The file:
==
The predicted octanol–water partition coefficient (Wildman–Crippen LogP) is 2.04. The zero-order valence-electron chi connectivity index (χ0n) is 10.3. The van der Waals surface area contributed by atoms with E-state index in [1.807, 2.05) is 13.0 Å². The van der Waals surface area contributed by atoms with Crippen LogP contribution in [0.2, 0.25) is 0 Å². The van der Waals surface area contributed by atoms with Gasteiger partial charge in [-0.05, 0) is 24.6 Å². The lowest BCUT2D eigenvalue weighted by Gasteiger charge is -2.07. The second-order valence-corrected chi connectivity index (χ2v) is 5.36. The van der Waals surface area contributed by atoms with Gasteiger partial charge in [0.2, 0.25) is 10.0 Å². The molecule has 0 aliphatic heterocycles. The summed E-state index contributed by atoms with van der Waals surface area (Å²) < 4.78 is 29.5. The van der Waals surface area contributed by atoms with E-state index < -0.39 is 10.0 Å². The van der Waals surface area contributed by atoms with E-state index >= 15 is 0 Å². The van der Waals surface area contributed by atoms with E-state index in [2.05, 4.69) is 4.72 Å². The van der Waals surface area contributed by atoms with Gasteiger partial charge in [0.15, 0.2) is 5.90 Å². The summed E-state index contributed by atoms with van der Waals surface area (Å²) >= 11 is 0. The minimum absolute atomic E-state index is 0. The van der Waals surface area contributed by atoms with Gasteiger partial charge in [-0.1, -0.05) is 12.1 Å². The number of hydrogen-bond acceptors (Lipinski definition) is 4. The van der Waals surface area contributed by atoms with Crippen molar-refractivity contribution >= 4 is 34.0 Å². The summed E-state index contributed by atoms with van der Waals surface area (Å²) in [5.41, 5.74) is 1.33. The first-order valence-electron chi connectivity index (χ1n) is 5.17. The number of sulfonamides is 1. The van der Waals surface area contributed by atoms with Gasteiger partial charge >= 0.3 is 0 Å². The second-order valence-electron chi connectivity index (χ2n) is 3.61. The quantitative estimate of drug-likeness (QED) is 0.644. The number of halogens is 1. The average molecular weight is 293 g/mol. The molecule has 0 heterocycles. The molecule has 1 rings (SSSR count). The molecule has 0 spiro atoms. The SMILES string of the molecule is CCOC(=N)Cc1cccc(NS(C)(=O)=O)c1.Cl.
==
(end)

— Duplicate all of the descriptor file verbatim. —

The predicted octanol–water partition coefficient (Wildman–Crippen LogP) is 2.04. The zero-order valence-electron chi connectivity index (χ0n) is 10.3. The van der Waals surface area contributed by atoms with E-state index in [1.807, 2.05) is 13.0 Å². The van der Waals surface area contributed by atoms with Crippen LogP contribution in [0.2, 0.25) is 0 Å². The van der Waals surface area contributed by atoms with Gasteiger partial charge in [-0.05, 0) is 24.6 Å². The lowest BCUT2D eigenvalue weighted by Gasteiger charge is -2.07. The second-order valence-corrected chi connectivity index (χ2v) is 5.36. The van der Waals surface area contributed by atoms with Gasteiger partial charge in [0.2, 0.25) is 10.0 Å². The molecule has 0 aliphatic heterocycles. The summed E-state index contributed by atoms with van der Waals surface area (Å²) < 4.78 is 29.5. The van der Waals surface area contributed by atoms with E-state index < -0.39 is 10.0 Å². The van der Waals surface area contributed by atoms with E-state index >= 15 is 0 Å². The van der Waals surface area contributed by atoms with E-state index in [2.05, 4.69) is 4.72 Å². The van der Waals surface area contributed by atoms with Gasteiger partial charge in [0.15, 0.2) is 5.90 Å². The summed E-state index contributed by atoms with van der Waals surface area (Å²) >= 11 is 0. The minimum absolute atomic E-state index is 0. The van der Waals surface area contributed by atoms with Gasteiger partial charge in [-0.1, -0.05) is 12.1 Å². The number of hydrogen-bond acceptors (Lipinski definition) is 4. The van der Waals surface area contributed by atoms with Crippen molar-refractivity contribution >= 4 is 34.0 Å². The summed E-state index contributed by atoms with van der Waals surface area (Å²) in [5.41, 5.74) is 1.33. The first-order valence-electron chi connectivity index (χ1n) is 5.17. The number of sulfonamides is 1. The van der Waals surface area contributed by atoms with Gasteiger partial charge >= 0.3 is 0 Å². The second-order valence-electron chi connectivity index (χ2n) is 3.61. The quantitative estimate of drug-likeness (QED) is 0.644. The number of halogens is 1. The average molecular weight is 293 g/mol. The molecule has 0 heterocycles. The molecule has 1 rings (SSSR count). The molecule has 0 spiro atoms. The SMILES string of the molecule is CCOC(=N)Cc1cccc(NS(C)(=O)=O)c1.Cl.